I want to get them away from that surface thinking about this being a perfect college because of the brand name. Once I can disabuse them of that whole notion, that opens things up. It doesn’t mean that they won’t have any selective colleges. They may have 1 or 2, but I talk about it in terms of let’s look at it as far as being a third of your list, but not all of your lists being selected colleges. That helps dispel it.

I’m guessing that also relieves a lot of pressure on them. If you’re so overly focused on it’s got to be this college, or the top college or bust, there’s so much pressure involved. You’re not going to get in where you belong, but also because you’re missing the point. I’m guessing you’re finding that those students get more empowerment. I think that was one of your words. Ownership I think is what you said. That’s a huge stress release for them.

We open up our meetings with the gratitude practice as a way to also help them relieve some stress. I know they come into the meetings with stress already from school and other things they’re involved in. A mindful practice like talking about gratitude and introducing our meeting in such a calming way helps to reduce that stress. Gratitude also builds resilience.

We open our meetings with gratitude practice to help the kids relieve some stress from the college application process. Click To Tweet

I’m telling them, “Those are the two things that are going to serve you well with this process. It’s not about this craziness of taking every test and taking them 3 or 4 times. You don’t want to do that.” I’d say to them that I want them to enjoy high school because I know I didn’t like my high school experience. It was crazy. I want their parents to enjoy those years as well before their kid goes away to college. That is as much as I can do to debunk myths and to have a guided process that empowers them and gives them a sense of calm and a piece of mind. It serves them much better, and their results are going to be better.

We’re talking to Dr. Pamela Ellis. She owns a company called Compass College Advisory and she helps high schoolers get ready for college and the whole process of picking a college, picking a good college, and a good fit. I’m guessing there are a lot of parents who are saying, “I wish my kid had one college down their list because they’re not doing anything. They’re procrastinating,” and all that. How do you approach these young people to make sure they stay on track?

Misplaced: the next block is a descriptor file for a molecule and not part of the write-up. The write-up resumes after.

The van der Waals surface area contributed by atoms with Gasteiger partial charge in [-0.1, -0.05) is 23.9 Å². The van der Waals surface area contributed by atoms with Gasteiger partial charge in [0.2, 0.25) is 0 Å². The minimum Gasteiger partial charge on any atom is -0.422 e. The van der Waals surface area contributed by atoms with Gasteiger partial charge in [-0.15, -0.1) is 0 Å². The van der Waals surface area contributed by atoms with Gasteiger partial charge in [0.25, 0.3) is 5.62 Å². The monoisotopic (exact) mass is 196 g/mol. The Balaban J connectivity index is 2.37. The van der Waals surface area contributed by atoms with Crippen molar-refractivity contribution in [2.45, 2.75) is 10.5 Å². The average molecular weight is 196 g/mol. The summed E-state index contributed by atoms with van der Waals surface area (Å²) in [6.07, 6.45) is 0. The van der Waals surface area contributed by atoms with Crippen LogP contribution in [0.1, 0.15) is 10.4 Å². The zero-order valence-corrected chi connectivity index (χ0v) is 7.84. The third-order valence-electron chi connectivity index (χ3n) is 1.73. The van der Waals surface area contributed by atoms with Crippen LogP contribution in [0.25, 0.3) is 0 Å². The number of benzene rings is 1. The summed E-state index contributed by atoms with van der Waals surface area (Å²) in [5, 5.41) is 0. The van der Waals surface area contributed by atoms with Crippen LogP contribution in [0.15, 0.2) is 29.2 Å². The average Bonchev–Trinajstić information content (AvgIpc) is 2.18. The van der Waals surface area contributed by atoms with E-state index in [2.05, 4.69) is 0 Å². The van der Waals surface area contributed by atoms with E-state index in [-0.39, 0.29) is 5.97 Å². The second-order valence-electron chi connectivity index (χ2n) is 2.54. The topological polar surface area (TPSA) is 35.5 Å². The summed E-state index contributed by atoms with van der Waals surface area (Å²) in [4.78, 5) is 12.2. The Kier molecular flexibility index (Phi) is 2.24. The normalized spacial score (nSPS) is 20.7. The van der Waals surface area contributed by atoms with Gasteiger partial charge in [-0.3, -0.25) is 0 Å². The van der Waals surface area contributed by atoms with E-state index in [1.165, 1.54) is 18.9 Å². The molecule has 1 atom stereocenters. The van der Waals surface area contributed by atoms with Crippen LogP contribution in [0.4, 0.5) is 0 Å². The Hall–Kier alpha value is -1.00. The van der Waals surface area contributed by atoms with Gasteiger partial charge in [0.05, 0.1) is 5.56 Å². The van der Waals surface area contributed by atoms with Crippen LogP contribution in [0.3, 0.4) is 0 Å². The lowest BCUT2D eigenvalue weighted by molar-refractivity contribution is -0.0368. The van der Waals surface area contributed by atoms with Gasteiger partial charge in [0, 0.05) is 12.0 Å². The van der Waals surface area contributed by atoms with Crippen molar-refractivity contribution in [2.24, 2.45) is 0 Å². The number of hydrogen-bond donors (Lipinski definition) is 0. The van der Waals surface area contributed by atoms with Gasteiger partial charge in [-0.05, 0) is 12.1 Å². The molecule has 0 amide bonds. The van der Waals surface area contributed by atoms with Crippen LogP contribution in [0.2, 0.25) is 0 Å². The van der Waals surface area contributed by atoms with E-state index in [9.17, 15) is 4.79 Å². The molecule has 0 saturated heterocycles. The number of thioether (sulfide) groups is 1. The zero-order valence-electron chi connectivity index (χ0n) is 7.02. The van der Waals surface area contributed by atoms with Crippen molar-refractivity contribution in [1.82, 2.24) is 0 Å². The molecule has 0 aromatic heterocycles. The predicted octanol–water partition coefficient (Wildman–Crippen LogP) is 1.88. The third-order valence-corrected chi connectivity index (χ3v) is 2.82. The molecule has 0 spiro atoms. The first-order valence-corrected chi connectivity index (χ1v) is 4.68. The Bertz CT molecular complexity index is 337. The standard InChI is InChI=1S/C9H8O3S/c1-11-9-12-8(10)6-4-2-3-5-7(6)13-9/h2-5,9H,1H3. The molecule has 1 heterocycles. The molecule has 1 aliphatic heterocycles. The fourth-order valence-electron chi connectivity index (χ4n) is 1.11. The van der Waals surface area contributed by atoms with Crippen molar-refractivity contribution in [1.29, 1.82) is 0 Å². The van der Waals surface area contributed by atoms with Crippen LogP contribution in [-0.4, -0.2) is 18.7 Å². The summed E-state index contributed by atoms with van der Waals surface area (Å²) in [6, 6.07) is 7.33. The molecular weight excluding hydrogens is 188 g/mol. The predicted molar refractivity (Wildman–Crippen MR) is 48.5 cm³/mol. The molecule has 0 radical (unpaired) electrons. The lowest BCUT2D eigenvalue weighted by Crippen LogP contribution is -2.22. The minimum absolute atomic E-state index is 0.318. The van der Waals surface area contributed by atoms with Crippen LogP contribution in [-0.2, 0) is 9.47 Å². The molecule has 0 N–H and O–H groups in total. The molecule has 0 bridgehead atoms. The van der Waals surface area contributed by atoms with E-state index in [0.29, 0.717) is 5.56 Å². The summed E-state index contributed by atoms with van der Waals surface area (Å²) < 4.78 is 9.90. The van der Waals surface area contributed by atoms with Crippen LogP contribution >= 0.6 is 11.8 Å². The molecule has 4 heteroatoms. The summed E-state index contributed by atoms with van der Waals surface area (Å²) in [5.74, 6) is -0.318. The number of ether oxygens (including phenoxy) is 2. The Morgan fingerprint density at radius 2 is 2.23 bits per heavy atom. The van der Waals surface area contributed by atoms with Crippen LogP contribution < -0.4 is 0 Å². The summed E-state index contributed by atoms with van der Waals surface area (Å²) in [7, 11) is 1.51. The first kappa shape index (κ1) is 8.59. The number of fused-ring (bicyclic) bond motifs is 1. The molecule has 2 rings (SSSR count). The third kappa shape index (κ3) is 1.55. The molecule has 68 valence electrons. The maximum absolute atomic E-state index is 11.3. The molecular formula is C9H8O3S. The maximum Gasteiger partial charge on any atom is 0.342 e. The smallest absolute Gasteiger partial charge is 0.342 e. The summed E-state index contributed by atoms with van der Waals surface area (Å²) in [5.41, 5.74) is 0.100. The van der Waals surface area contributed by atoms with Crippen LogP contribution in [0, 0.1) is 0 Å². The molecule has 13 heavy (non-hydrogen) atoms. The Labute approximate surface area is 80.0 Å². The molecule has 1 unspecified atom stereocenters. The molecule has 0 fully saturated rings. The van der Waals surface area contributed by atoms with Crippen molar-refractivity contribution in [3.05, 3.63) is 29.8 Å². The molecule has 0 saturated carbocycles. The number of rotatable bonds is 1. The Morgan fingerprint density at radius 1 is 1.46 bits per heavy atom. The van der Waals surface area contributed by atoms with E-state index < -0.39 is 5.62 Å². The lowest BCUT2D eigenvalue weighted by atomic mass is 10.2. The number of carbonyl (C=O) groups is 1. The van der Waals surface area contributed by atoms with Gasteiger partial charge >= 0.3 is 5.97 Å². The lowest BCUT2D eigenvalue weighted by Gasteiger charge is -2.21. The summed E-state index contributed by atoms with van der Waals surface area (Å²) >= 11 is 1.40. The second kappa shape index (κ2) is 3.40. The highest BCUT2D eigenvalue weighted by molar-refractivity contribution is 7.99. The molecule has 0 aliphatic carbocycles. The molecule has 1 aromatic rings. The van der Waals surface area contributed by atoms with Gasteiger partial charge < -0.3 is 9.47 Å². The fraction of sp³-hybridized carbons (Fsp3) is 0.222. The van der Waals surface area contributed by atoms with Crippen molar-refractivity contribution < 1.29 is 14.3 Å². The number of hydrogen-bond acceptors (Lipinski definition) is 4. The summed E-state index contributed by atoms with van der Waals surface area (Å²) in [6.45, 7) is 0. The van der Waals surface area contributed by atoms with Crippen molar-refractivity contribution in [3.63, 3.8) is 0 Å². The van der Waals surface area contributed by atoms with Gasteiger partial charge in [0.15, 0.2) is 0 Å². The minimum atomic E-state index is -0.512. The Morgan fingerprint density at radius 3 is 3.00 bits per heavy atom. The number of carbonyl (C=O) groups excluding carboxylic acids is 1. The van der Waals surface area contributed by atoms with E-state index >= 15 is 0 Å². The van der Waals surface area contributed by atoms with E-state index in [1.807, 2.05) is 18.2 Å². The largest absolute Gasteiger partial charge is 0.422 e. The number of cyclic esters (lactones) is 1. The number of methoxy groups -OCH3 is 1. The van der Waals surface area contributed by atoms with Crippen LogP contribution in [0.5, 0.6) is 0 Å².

I can share how I approach it and it’s going to be harder for parents to do the same. I say that not to minimize their role or value, but kids hear things differently from a third party than they do from their parents. I do have kids that are procrastinators and I do try to give them a road map of where we’re going. Also, giving it in bite sizes helps them to feel that sense of accomplishment with getting something done. I think that they are responding differently to me because I’m not their parent. I know for my own kids, it’s the same way. They don’t listen to me, but they’ll listen to somebody else.

You check in with them every couple of weeks, don’t you?

I do. You see at least on a three-week basis. They get reminders. They have assignments in between. I know some of them are finishing it right before the meeting and that’s okay because once we meet, they have it done. I don’t care if they did it right beforehand. I think it’s giving them that guidance of where we’re going and then eating that elephant one bite at a time. That helps with giving them that sense of accomplishment so that they keep going.

There’s also the whole issue of money. I see some young people who are going to or want to go to or have graduated from a university that may have cost some $40,000, $50,000, or $60,000 a year. They are over $100,000 in debt and they have a Sociology major, but they had to go to this prestigious selective college that was expensive. I’m not saying it’s wrong, but to be in $150,000 in debt and getting a Psychology degree, I’m wondering how you approach that part.

I’m not usually involved with a lot of that quite frankly. Where I see the biggest numbers in terms of debt is with for-profits. I do not recommend any for-profit colleges at all to my students. For the most part, if students aren’t getting any financial aid or their parents have chosen to apply early decision, they’re usually not taking out any debt. Their parents are covering that. Where my role comes in from a financial standpoint is that I work very keenly on helping students find the right fit colleges.